Disabilty

National Disability Strategy Implementation Plan 2013-2015

Department of Justice and Equality
2013

Disability policy in ROI remains largely as set out in the National Disability Strategy which was published in 2004. The Disability Act 2005 and the Citizens Information Act 2007, which are legislative parts of the strategy, have been passed but have not been fully implemented.

The National Housing Strategy for People with a Disability (2011), the Value for Money Review of Disability Services in Ireland (2012) and the allied Report of Disability Policy Review by the Expert Reference Group (2011) are among the key reports published in 2011 and 2012 that signalled new directions for disability policy and significant changes in how disability support services are to be delivered in ROI. The National Implementation Framework for the recommendations of the Value for Money and Policy Review of the Disability Services Programme provides a mechanism for the implementation of significant change in disability services as does the National Disability Strategy Implementation Plan published in 2013, which sets out the practical measures that will be taken to advance the National Disability Strategy over the period 2013 to 2015. The latter strategy aims to promote an inclusive Irish society where people with disabilities can reach their full potential and participate in the everyday life of the community. Four High Level Goals (Equal citizens, Independence and choice, Participation, Maximising potential) were agreed by the National Disability Strategy Implementation Group (NDSIG), with key actions under each goal and objective. While there is no explicit mention of dementia in the Implementation Plan, one of the high level goals of the plan is that people with disabilities are free from discrimination and treated as equal citizens by their fellow citizens and this applies equally to all people with a disability including those affected by dementia.

Aspects of the NDSIP that exemplify relevance to people with dementia include:

  • Publication and enactment of the Assisted Decision Making (Capacity) Bill to give full legal capacity to people with disabilities.

  • Provision of disability awareness training by public transport operators to their staff and management.

  • Improved accessibility of public buildings and facilities.

  • Support for the provision of advocacy services for persons with disabilities and mental health difficulties.

  • Support for new models of respite support.

  • Development of policy guidelines to improve access for people with disabilities in relation to public roads and pedestrian facilities.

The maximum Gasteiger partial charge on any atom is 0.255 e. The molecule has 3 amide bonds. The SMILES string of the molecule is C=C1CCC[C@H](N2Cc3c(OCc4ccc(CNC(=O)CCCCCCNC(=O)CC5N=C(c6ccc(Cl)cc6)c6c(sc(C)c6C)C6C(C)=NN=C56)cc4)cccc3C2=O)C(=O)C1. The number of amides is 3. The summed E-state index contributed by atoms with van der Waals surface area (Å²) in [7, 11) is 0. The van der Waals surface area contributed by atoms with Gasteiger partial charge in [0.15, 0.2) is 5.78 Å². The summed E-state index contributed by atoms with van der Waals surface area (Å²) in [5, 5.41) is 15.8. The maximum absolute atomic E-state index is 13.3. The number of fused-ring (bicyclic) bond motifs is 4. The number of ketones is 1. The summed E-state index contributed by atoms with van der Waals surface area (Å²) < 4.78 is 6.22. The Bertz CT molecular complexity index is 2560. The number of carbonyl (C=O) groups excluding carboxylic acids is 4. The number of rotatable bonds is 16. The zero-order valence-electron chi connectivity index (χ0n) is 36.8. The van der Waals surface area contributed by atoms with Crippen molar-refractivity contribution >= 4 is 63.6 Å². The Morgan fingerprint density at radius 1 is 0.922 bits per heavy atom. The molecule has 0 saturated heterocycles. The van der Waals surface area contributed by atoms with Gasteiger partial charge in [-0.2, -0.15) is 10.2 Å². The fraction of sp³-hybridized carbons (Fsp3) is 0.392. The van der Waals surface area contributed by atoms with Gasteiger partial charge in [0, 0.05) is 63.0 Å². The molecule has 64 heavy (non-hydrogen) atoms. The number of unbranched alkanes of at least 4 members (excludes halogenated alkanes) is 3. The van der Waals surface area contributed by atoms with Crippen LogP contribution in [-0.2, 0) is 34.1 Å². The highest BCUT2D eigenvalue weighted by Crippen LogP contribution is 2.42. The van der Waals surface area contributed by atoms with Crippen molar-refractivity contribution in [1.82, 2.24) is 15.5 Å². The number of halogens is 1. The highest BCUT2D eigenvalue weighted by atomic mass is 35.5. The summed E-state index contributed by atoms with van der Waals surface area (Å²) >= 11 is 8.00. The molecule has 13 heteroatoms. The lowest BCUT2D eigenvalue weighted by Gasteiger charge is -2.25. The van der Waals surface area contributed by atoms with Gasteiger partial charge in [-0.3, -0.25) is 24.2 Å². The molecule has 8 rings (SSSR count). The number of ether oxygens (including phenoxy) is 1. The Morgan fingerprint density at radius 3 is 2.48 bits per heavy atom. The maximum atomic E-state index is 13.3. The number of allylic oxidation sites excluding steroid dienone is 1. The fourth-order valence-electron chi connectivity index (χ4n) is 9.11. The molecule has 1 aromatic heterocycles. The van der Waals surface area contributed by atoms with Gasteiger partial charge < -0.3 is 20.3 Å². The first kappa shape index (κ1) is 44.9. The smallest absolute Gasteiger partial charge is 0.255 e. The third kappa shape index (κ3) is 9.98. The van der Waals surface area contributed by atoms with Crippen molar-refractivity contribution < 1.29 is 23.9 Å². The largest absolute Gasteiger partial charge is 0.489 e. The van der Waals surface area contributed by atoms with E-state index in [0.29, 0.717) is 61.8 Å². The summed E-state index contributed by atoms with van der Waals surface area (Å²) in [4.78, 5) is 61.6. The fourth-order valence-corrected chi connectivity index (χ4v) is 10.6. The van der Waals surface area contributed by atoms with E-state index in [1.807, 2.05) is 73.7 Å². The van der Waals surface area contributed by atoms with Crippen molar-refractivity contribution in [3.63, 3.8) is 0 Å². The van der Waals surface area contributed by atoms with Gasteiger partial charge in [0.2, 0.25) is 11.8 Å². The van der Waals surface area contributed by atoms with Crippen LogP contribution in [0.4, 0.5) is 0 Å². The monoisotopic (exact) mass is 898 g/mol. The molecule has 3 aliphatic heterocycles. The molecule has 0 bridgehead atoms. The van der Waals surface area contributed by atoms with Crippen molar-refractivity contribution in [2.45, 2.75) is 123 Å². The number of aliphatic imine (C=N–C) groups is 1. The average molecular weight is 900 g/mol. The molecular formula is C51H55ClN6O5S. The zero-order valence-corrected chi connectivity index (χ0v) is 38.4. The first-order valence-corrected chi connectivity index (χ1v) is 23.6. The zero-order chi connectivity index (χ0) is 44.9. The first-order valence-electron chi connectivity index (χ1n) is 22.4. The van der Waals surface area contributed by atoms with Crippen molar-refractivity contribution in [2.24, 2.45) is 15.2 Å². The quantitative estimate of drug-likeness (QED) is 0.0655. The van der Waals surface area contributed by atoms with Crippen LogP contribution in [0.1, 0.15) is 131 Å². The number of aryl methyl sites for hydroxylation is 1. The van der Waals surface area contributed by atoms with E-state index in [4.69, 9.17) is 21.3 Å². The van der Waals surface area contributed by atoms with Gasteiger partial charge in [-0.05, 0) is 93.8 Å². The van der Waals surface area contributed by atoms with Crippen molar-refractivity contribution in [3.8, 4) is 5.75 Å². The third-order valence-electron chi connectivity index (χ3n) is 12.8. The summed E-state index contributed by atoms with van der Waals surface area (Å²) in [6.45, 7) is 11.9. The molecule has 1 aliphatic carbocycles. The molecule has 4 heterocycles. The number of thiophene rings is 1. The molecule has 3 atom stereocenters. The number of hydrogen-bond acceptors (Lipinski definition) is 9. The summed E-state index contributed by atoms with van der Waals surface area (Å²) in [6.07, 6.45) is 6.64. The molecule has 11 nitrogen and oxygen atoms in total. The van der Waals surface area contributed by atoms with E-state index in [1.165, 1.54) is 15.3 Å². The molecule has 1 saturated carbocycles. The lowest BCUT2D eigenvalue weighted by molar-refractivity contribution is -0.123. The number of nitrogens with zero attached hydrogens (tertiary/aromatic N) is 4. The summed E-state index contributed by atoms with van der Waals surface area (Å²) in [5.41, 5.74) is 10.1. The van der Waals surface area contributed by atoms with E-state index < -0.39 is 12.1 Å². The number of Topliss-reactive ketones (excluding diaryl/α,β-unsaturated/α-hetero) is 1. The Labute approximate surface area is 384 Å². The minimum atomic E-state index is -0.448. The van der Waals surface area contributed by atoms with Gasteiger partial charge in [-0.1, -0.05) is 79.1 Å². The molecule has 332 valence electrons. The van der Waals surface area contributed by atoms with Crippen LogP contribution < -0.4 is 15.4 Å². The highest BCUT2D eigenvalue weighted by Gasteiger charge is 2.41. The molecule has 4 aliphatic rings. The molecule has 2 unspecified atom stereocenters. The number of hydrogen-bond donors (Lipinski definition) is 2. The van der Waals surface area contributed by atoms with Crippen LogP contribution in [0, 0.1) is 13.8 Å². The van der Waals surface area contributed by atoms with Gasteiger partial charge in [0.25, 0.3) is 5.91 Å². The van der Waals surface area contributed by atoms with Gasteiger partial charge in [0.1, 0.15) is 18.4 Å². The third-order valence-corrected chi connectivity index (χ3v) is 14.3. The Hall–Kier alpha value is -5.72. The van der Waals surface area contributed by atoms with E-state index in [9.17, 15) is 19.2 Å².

• Development of a protocol for strategic assessment of nature and extent of housing needs of persons with disabilities.

  • Encouragement of service providers to develop health promotion programmes for persons with disabilities.

  • Support for sports partnership, Age Friendly and Social Inclusion programmes to assist people with disabilities to engage in activities, including through requirement of funding for programmes such as Sports Capital Grants.

National Housing Strategy for People with a Disability 2011-2016

Department of Environment, Community and Local Government
2011

The National Housing Strategy for People with a Disability 2011-2016 sets out nine strategic aims including “to promote and mainstream equality of access for people with a disability to the full range of housing options suited to individual and household need” and “to support people with a disabi

lity to live independently in their own houses and communities”. The latter is in keeping with a key objective of the Irish National Dementia Strategy, which states that “people with dementia should be facilitated to remain living in their own homes and to maintain existing roles and relationships for as long as possible” (2014: 24). The National Housing Strategy for People with a Disability supports the Programme for Government commitment to promote and support universal design, particularly to ensure accessible housing. It states that ’technology can assist people with dementia, in association with safe and well-designed living spaces, to live as independently as possible’ (2014: 95). 

A Strategy to Improve the Lives of People with Disabilities 2012-2015

Office of the First Minister and Deputy First Minister
2012

Addressing their responsibility to deliver the commitments in the United Nations Convention on the Rights of Persons with Disabilities this policy was also informed by the recommendations of the Promoting Social Inclusion (PSI) Working Group’s report on Disability.

The strategy addresses a series of cross cutting themes (e.g. participation and active citizenship, awareness raising, independent living/choice and control).

While dementia is not referred to specifically, the theme addressing transition from adulthood to later life recognises that many areas of public service do not distinguish between growing old and acquiring a disability and that the prevalence of disability in those aged between 60 and 74 is four times that in those aged between 26 and 44 (Northern Ireland Survey of people with Activity Limitations (NISALD)). The strategy argues that older people with disabilities should be supported in addressing their needs so that they have the same opportunities as older people who do not have a disability.